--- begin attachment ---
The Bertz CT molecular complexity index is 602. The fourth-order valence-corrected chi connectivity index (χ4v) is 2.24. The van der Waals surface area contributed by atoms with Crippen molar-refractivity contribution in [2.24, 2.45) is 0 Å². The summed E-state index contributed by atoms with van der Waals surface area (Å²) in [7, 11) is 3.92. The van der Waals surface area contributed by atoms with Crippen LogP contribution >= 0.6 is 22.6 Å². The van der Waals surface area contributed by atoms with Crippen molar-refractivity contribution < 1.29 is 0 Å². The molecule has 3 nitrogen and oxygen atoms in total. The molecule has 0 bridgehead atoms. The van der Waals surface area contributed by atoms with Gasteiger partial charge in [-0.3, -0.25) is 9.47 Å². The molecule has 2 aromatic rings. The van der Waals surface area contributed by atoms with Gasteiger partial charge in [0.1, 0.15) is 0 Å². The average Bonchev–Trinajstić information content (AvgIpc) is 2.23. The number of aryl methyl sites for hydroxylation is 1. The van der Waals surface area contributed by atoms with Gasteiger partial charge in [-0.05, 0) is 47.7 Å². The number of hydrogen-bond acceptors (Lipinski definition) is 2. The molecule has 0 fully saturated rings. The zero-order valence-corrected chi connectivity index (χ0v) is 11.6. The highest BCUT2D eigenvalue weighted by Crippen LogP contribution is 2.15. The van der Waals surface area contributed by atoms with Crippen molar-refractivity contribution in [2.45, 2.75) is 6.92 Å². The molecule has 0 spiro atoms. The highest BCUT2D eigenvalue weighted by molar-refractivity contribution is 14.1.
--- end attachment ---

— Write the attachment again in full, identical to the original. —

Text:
The Bertz CT molecular complexity index is 602. The fourth-order valence-corrected chi connectivity index (χ4v) is 2.24. The van der Waals surface area contributed by atoms with Crippen molar-refractivity contribution in [2.24, 2.45) is 0 Å². The summed E-state index contributed by atoms with van der Waals surface area (Å²) in [7, 11) is 3.92. The van der Waals surface area contributed by atoms with Crippen LogP contribution >= 0.6 is 22.6 Å². The van der Waals surface area contributed by atoms with Crippen molar-refractivity contribution < 1.29 is 0 Å². The molecule has 3 nitrogen and oxygen atoms in total. The molecule has 0 bridgehead atoms. The van der Waals surface area contributed by atoms with Gasteiger partial charge in [-0.3, -0.25) is 9.47 Å². The molecule has 2 aromatic rings. The van der Waals surface area contributed by atoms with Gasteiger partial charge in [0.1, 0.15) is 0 Å². The average Bonchev–Trinajstić information content (AvgIpc) is 2.23. The number of aryl methyl sites for hydroxylation is 1. The van der Waals surface area contributed by atoms with Gasteiger partial charge in [-0.05, 0) is 47.7 Å². The number of hydrogen-bond acceptors (Lipinski definition) is 2. The molecule has 0 fully saturated rings. The zero-order valence-corrected chi connectivity index (χ0v) is 11.6. The highest BCUT2D eigenvalue weighted by Crippen LogP contribution is 2.15. The van der Waals surface area contributed by atoms with Crippen molar-refractivity contribution in [2.45, 2.75) is 6.92 Å². The molecule has 0 spiro atoms. The highest BCUT2D eigenvalue weighted by molar-refractivity contribution is 14.1.